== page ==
St Patrick and St GeorgeWednesday 3rd July 2019 From Skibbereen to Kinsale (Dempsey’s Hostel) – about 50 miles. By the end of play yesterday there were two long distance cyclist’s tents, plus another tent where they arrived by car but were doing bike rides, plus the Rudge enthusiasts (who were impressive by their commitment to a bike that ceased production 80 years ago!). Everybody got going earlier than us but we weren’t much behind. The motorbikers had a problem with a clutch lever and set off for a garage. Hope they got the Rosslare Ferry in the afternoon. We set off for Castletownsend, where we knew Somerville and Ross lived back in the late 19th and first half of the 20th centuries. We saw the church where Edith Somerville was organist for seventy years, and her grave next to the grave of her fellow writer and close friend Violet Martin Ross. Together they wrote the Memoirs of an Irish RM. The stained glass was wonderful. Two of the many marvellous characters of the old Anglo Irish. The churchyard contained a ginko biloba, unusual, I’ve one in a pot but they do get rather big. The picture is of the stained glass of St Patrick and St George, separated by a bit of Irish Sea. Then on to Unionhall (mackerel pate factory) then Leap, then Ross Carbery (large spider spotted with a curious sack underneath, unfortunately spotted when exploring my arm). then Clonakilty for lunch, which we ate in a park by the cathedral. Then onto the R600 through Timoleague (tremendous abbey ruins) then around a very pretty bay, the road at the waterside, some cycling tour group with a sag wagon overtook us (their bikes were probably a third the weight of ours, no bags, etc), then inland a bit to Ballinspittle, then the traffic increased severely and we arrived in Kinsale. Pretty, touristy, crowded. We hauled up at Dempsey’s Hostel. The wild-ish garden outside was lovely – evening primroses, a sprawling rosemary, roses, evergreen bushes.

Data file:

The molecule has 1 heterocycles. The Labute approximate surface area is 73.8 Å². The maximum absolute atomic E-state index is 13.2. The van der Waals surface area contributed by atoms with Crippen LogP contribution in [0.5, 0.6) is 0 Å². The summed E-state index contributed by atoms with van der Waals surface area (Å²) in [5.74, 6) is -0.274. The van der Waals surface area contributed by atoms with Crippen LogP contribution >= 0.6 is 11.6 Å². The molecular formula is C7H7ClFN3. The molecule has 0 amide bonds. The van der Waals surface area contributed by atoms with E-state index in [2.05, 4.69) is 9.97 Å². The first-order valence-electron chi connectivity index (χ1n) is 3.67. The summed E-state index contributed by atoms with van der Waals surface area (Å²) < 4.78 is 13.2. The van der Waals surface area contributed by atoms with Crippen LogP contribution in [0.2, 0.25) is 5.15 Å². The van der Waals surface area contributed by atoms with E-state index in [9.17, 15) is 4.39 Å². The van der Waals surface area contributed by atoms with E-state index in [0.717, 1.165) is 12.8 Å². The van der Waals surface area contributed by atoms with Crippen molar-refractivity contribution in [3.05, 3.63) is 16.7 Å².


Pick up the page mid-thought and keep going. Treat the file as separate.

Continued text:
Charles FortThursday 4th July 2019 From Kinsale to Clonvilla Caravan & Camping (nr Youghal). Left the hostel at about 10.30am after discussing music (folk), travels, bike riding with the hostel manager. She was more well travelled than us since one of her former jobs was that of an air hostess. Set off but got a bit side tracked by Charles Port which is a Vauban style massive pointy fort to keep out the French. American tourist: ‘I know I said I wanted to do this honey but frankly I need some downtime!’… Got us going saying ‘I need downtime!’. Then we set off to Belgooly and then Carrigaline and then Passage West where we got the ferry across the River Lee. Heron standing by the ferry landing. Then went to Cobh (pron. Kobe) where we saw the spot where millions (well something less than 3m) left for America. The railway station for America was there. Also the last place the Titanic called at before sinking – the port used to be called Queenstown. Then via Belvelly and the backroad near Barryscourt Castle to Midleton (traffic heavy on main road, so this neatly avoided the N25). Nice flowers in Midleton but heavy traffic. Then off to Cloyne then R629 to Shanagarry (Sharon and Garry?) where the tide was high so we stopped moving on and I swam. Sea warm but lower rather cold layers kept swirling up. Also not that clear but clear enough to see little white disks – jellyfish – here and there, not huge numbers. Nice view of Ballycotton and its two islands, one with a lighthouse. Then on until Guy spotted Clonvilla a bit earlier than we had expected since it is 11kms to Youghal where we planned to shop. Pitched up and went 2 kms back to Ballymacoda as a coda to the day’s cycling. Small shop so just milk and cereals, no beer. I’m afraid we just ate linguine (done in the microwave!) with salad dressing. We had eaten pasta at the hostel – excellent kitchen and even had pots of herbs (mint and basil used) for guests. There was a lady cyclist staying, just starting (third day) a big trip doing the coast of Ireland by bike. England, Wales and Scotland already done. I think she must be a school teacher. If only she had a blog I could read….